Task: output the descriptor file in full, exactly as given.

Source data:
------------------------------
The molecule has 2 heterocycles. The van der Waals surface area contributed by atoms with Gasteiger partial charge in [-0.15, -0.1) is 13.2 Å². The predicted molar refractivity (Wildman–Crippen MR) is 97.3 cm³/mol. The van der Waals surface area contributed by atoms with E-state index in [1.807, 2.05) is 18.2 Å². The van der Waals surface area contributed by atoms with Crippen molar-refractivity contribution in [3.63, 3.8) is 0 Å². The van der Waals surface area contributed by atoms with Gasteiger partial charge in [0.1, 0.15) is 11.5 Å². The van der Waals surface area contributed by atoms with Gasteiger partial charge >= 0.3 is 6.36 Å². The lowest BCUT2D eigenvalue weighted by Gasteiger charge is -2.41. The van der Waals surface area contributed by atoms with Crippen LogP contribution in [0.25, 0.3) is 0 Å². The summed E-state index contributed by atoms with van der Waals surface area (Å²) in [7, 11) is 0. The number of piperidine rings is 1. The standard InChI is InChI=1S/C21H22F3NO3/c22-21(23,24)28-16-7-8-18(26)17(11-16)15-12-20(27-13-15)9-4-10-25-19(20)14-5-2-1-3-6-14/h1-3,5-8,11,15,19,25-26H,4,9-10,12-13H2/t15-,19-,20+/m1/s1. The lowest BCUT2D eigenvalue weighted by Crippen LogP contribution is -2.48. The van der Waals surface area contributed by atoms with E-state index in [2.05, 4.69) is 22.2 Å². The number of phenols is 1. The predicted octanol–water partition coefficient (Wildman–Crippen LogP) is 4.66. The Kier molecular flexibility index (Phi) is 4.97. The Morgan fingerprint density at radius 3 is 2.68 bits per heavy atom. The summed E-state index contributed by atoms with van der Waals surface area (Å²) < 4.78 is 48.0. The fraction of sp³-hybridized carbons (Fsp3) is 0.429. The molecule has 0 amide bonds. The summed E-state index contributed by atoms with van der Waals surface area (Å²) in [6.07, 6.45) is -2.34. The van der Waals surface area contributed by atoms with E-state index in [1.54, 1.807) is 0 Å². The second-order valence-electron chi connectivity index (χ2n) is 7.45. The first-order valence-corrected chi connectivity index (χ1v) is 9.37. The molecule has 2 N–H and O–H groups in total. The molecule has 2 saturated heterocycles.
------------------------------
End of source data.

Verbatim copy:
The molecule has 2 heterocycles. The van der Waals surface area contributed by atoms with Gasteiger partial charge in [-0.15, -0.1) is 13.2 Å². The predicted molar refractivity (Wildman–Crippen MR) is 97.3 cm³/mol. The van der Waals surface area contributed by atoms with E-state index in [1.807, 2.05) is 18.2 Å². The van der Waals surface area contributed by atoms with Crippen molar-refractivity contribution in [3.63, 3.8) is 0 Å². The van der Waals surface area contributed by atoms with Gasteiger partial charge in [0.1, 0.15) is 11.5 Å². The van der Waals surface area contributed by atoms with Gasteiger partial charge >= 0.3 is 6.36 Å². The lowest BCUT2D eigenvalue weighted by Gasteiger charge is -2.41. The van der Waals surface area contributed by atoms with Crippen LogP contribution in [0.25, 0.3) is 0 Å². The summed E-state index contributed by atoms with van der Waals surface area (Å²) in [7, 11) is 0. The number of piperidine rings is 1. The standard InChI is InChI=1S/C21H22F3NO3/c22-21(23,24)28-16-7-8-18(26)17(11-16)15-12-20(27-13-15)9-4-10-25-19(20)14-5-2-1-3-6-14/h1-3,5-8,11,15,19,25-26H,4,9-10,12-13H2/t15-,19-,20+/m1/s1. The lowest BCUT2D eigenvalue weighted by Crippen LogP contribution is -2.48. The van der Waals surface area contributed by atoms with E-state index in [2.05, 4.69) is 22.2 Å². The number of phenols is 1. The predicted octanol–water partition coefficient (Wildman–Crippen LogP) is 4.66. The Kier molecular flexibility index (Phi) is 4.97. The Morgan fingerprint density at radius 3 is 2.68 bits per heavy atom. The summed E-state index contributed by atoms with van der Waals surface area (Å²) < 4.78 is 48.0. The fraction of sp³-hybridized carbons (Fsp3) is 0.429. The molecule has 0 amide bonds. The summed E-state index contributed by atoms with van der Waals surface area (Å²) in [6.07, 6.45) is -2.34. The van der Waals surface area contributed by atoms with E-state index in [1.54, 1.807) is 0 Å². The second-order valence-electron chi connectivity index (χ2n) is 7.45. The first-order valence-corrected chi connectivity index (χ1v) is 9.37. The molecule has 2 N–H and O–H groups in total. The molecule has 2 saturated heterocycles.